compromise between other less aggressive formulations found in the literature,

and is based on readily available medical supplies. This formula (referred to as

"RL-I") is made by taking Lactated Ringer's solution (a common blood plasma extender used in cases of severe dehydration or blood loss) and adding urea in

quantities adequate to simulate the amino acid residues and protein breakdown

products normally found in actual sweat. The final composition is also given in

Table 2.

Copper samples were exposed to artificial sweat by two methods

(immersion and sessile drop). Immersion testing consisted of placing a treated

metal coupon into a large test tube with a known quantity of the selected sweat

formulation (generally 15 ml, sufficient to completely cover the sample). The tube

was agitated for the desired exposure time, after which it was removed from the

tube and rinsed down into the tube with a known quantity of lab-quality filtered

deionized/reverse osmosis water (DI/RO water). The total amount of artificial

sweat used was noted for calculation of dilution factors to determine actual

concentration of copper in the original exposure. The sessile drop method ("drop"

testing) consisted of pipetting a small quantity of the test solution onto the top

surface of a treated coupon held horizontally, exposing for the desired time, then

dumping the droplet into a test tube and rinsing the coupon into the tube with a

known quantity of DI/RO water. The quantity of solution which could be used for

the initial droplet exposure was limited by the surface tension of the solution on

the treated coupon. This method (while similar to the subsequent biological test

exposure procedure) had less copper surface area exposed to the solution, required

greater dilutions to provide sufficient volume for ICP testing, did not permit agitation of the solution on the surface, and resulted in greater variability of the

test results than the immersion test method. Copper evolution results presented

here are all by the immersion technique.

The exposed and diluted solutions were analyzed for copper content by

inductively coupled plasma spectroscopy (ICP) on an IRIS Intrepid II XSP Dual

View spectroscope from Thermo Electron Corporation. The copper detection

limit for this machine was 1.3 parts per billion (PPB). This is of the same order as

the minimum toxicity limit for copper in anti-fouling applications in seawater (1

PPB), so the presence of any detectable copper in solution would be expected to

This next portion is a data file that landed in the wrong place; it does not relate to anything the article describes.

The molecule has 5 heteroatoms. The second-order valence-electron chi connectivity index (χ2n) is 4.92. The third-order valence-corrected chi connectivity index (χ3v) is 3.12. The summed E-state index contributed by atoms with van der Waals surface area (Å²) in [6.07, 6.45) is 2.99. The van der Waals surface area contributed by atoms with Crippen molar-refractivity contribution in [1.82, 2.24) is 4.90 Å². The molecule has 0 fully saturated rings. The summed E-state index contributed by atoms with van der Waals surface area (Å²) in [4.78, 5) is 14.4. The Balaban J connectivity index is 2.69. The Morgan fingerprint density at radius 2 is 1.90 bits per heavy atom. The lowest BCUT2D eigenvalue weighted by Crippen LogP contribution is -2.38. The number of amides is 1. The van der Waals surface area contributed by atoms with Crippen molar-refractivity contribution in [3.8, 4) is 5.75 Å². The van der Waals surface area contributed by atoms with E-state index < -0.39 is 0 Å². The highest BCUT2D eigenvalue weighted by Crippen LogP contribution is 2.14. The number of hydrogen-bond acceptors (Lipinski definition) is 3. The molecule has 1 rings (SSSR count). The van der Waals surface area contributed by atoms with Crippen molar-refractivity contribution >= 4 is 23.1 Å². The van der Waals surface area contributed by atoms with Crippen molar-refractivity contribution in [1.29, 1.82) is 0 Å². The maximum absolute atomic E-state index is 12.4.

indicate some antimicrobial effect, with greater effects at higher Cu

concentrations. Dilution levels were used to re-normalize the analyzed

concentrations back to the values appropriate during the actual exposures.

Analysis was also performed for other elements (Al, Zn, Ni, and Ag) as a check on

consistency of testing by ICP.

Fig. 2 shows a comparison between contact angle measurements for various

process treatments and the copper evolution into solution from coupons treated by

the same processes. For normal commercial processes, there is a generally low

rate of copper evolution, and there are indications that what copper does show up

is tightly bound and not available for microorganisms. For surfaces treated by the

processes of the invention, there is a strong correlation between contact angle and copper evolution; as the contact angle decreases (indicating better wetting of the

surface), the copper evolution increases dramatically.

Results of copper evolution into solution from treated coupons immersed in

artificial sweat RL-I for various processing routes and surface finishes are given

in Fig. 3. Copper contents in solution for all processes associated with this

invention are higher than the results obtained from standard commercial

processing of strip with a benzotriazole (BTA) tarnish inhibitor coating. For

surface finishes B and C, results follow a similar pattern for all processes tested

(2-6 times increase in Cu content over the standard commercial process). For

surface finish A (the preferred embodiment), results are similar to other surface

finishes for some invention process routes, but other preferred process routes